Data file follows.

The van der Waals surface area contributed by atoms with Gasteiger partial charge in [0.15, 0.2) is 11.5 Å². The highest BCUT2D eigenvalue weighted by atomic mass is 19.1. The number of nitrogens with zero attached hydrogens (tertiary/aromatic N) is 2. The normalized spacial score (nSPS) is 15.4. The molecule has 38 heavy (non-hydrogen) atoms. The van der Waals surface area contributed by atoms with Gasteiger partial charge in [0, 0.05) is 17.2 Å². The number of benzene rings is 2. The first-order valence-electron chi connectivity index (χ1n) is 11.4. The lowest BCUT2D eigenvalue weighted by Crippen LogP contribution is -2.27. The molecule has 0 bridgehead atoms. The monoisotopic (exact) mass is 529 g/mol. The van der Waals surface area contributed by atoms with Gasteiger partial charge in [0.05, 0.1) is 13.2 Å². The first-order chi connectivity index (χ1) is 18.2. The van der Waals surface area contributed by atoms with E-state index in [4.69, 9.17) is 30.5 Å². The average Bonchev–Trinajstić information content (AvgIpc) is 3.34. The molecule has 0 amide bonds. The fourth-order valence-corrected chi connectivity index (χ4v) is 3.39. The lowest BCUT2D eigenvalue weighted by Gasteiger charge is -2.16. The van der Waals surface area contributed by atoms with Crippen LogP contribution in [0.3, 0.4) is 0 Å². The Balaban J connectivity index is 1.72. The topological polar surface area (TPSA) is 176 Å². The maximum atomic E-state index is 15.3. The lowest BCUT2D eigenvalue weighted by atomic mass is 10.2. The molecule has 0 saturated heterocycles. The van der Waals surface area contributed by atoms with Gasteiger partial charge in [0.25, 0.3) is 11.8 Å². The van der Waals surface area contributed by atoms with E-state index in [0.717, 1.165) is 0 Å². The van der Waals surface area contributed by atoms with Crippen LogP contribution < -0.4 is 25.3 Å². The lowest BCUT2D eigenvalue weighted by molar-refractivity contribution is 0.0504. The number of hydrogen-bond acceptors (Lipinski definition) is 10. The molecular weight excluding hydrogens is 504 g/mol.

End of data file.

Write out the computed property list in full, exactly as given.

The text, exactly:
The van der Waals surface area contributed by atoms with Gasteiger partial charge in [0.15, 0.2) is 11.5 Å². The highest BCUT2D eigenvalue weighted by atomic mass is 19.1. The number of nitrogens with zero attached hydrogens (tertiary/aromatic N) is 2. The normalized spacial score (nSPS) is 15.4. The molecule has 38 heavy (non-hydrogen) atoms. The van der Waals surface area contributed by atoms with Gasteiger partial charge in [0, 0.05) is 17.2 Å². The number of benzene rings is 2. The first-order valence-electron chi connectivity index (χ1n) is 11.4. The lowest BCUT2D eigenvalue weighted by Crippen LogP contribution is -2.27. The molecule has 0 bridgehead atoms. The monoisotopic (exact) mass is 529 g/mol. The van der Waals surface area contributed by atoms with Gasteiger partial charge in [0.05, 0.1) is 13.2 Å². The first-order chi connectivity index (χ1) is 18.2. The van der Waals surface area contributed by atoms with E-state index in [4.69, 9.17) is 30.5 Å². The average Bonchev–Trinajstić information content (AvgIpc) is 3.34. The molecule has 0 amide bonds. The fourth-order valence-corrected chi connectivity index (χ4v) is 3.39. The lowest BCUT2D eigenvalue weighted by Gasteiger charge is -2.16. The van der Waals surface area contributed by atoms with Crippen LogP contribution in [0.3, 0.4) is 0 Å². The Balaban J connectivity index is 1.72. The topological polar surface area (TPSA) is 176 Å². The maximum atomic E-state index is 15.3. The lowest BCUT2D eigenvalue weighted by atomic mass is 10.2. The molecule has 0 saturated heterocycles. The van der Waals surface area contributed by atoms with Gasteiger partial charge in [0.25, 0.3) is 11.8 Å². The van der Waals surface area contributed by atoms with E-state index in [0.717, 1.165) is 0 Å². The van der Waals surface area contributed by atoms with Crippen LogP contribution < -0.4 is 25.3 Å². The lowest BCUT2D eigenvalue weighted by molar-refractivity contribution is 0.0504. The number of hydrogen-bond acceptors (Lipinski definition) is 10. The molecular weight excluding hydrogens is 504 g/mol.